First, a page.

“See that tiny, dingy room over there?” the volunteer guide said as he pointed before continuing, “That’s were they were held. There was a small hole in the wall where they received their food and through which they sent their toilet waste.” I widened my eyes. I couldn’t quite comprehend it. “And they would be in there for years,” he added.
It sounded like prison, but it wasn’t. It was a church.
What had they done?” someone enquired.
“Nothing. This was their choice.”
“So it was a form of penance?” I asked.
“Perhaps. Or maybe they didn’t feel safe outside,” our volunteer church guide said.
I was in Chester-le-Street, County Durham, on the trail of Anglo-Saxon England. I was fascinated and perplexed by these men who imprisoned themselves in a dank room belonging to the church. They no longer had any possessions, and like monks, relied solely on the goodwill of the community and bishops for their food.
Despite their self-inflicting imprisonment taking place in the 12th and 13th centuries, anchorites’ beliefs were rooted in Anglo-Saxon England.
“These anchorites were following in St Cuthbert’s footsteps,” the volunteer guide added. “They had to get full permission from the bishop first so they were aware of their undertakings. It was different to being a hermit. Anchorites could not leave the gloomy room.”
Christ! I thought. And was thankful I hadn’t said it out loud, being in St Mary and St Cuthbert’s church.
“But there were no anchoresses in this church, were there?” I asked. “I heard that St Cuthbert was believed to be a misogynist.”
“So the story goes, yes. He wasn’t supposed to be a fan of women.”
“I would have thought they’d have been the first to go in to such miserable conditions,” I quipped. “there are small blessings then.”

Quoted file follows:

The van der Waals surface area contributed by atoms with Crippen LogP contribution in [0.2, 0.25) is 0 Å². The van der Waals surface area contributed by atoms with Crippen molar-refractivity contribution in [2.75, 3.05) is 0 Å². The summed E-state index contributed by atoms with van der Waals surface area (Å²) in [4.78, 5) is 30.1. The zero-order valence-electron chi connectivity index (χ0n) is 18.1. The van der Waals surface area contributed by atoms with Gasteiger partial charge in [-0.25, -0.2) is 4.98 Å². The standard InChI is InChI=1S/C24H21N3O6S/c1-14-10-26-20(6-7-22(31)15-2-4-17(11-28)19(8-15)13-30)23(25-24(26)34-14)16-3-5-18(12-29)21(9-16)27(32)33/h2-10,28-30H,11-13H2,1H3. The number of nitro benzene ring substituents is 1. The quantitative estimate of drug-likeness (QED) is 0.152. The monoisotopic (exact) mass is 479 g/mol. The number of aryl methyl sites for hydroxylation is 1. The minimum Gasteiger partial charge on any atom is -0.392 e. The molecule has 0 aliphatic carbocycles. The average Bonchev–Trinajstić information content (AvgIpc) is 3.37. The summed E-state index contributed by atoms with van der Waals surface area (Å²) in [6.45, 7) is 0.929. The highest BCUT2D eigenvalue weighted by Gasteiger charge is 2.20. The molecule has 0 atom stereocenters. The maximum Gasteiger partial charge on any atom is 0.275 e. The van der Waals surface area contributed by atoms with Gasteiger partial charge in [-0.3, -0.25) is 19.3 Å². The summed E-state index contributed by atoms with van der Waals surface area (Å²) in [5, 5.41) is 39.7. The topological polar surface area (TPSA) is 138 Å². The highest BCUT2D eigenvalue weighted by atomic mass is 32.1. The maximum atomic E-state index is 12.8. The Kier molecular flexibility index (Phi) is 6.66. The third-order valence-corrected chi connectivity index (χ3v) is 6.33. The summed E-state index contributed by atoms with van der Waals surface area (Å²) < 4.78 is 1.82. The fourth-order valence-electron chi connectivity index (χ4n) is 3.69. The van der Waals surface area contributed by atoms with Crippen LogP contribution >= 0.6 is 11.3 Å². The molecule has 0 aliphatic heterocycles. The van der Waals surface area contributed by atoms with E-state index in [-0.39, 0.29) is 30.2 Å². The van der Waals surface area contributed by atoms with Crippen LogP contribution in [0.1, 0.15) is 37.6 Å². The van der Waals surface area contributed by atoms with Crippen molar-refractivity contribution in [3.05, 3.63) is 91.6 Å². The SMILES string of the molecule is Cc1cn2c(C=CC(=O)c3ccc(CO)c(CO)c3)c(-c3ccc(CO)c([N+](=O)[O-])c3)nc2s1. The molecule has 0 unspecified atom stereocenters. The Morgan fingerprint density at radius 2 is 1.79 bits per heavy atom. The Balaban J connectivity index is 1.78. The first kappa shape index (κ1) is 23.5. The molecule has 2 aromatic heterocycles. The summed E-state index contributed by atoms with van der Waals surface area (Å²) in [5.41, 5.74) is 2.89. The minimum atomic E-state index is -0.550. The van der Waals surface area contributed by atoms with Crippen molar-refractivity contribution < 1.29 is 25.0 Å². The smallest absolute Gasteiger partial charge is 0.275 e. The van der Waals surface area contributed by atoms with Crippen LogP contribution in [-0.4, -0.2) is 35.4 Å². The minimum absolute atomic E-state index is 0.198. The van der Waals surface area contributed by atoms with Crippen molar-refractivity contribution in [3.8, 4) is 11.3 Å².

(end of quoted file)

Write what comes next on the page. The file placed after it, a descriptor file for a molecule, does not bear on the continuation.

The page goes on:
The Cult of St Cuthbert
St Cuthbert had been an anchorite for nine years before being consecrated as Bishop of Lindisfarne in 685AD. However, the cult of Cuthbert happened posthumously when pilgrims flocked to his grave after claims of miracles taking place there.
Worried that Danish Vikings raiding Anglo-Saxon England would steal his body, Cuthbert’s disciples moved his coffin to Chester-le-Street. With solid Roman foundations already existing, it was decided that St Mary and St Cuthbert’s church would be built to become Cuthbert’s resting place. With a saint being buried there, it became the first cathedral in County Durham, 111 years before Durham Cathedral. Yet St Cuthbert was moved to that nearby city just over a century later.
I trundled in the rain to Durham and joined a tour of the majestic cathedral. Towering above the river Wear, the august Norman building seen today commands centre stage.
“St Cuthbert’s body was brought to this hill after one of the monks had a vision, or so the story goes,” our humorous female guide at Durham Cathedral said. “The vehicle carrying his coffin suddenly stopped and wouldn’t budge despite their best efforts to push it. Then one of the monks received a divine message about a place called Dun Holm and, hey presto, they were able to move the vehicle. Apparently a milkmaid was heading here and they all trundled behind her.
“Since then, the Normans rebuilt it and the Victorians added stained glass windows,” she continued.
Yet others tried to destroy the cathedral. Cromwell whitewashed the vibrant wall paintings and heads were chopped off carved stone statues. Many attribute this to Henry VIII but our guide believed it was likely to be Cromwell’s men. “It was a trait they had,” she offered. And amazingly, it wasn’t destroyed by Henry VIII’s dissolution of the monasteries. Our guide had a theory for that, too.
“It would have been stupid to antagonise the Northumbrians when we were the last stronghold before Scotland. We love them now, but 480 years ago we were always ready for war with the Scots. If Henry VIII had destroyed this beautiful building in his dissolution, he would have had few supporters here. Then there’s the second reason. St Cuthbert.”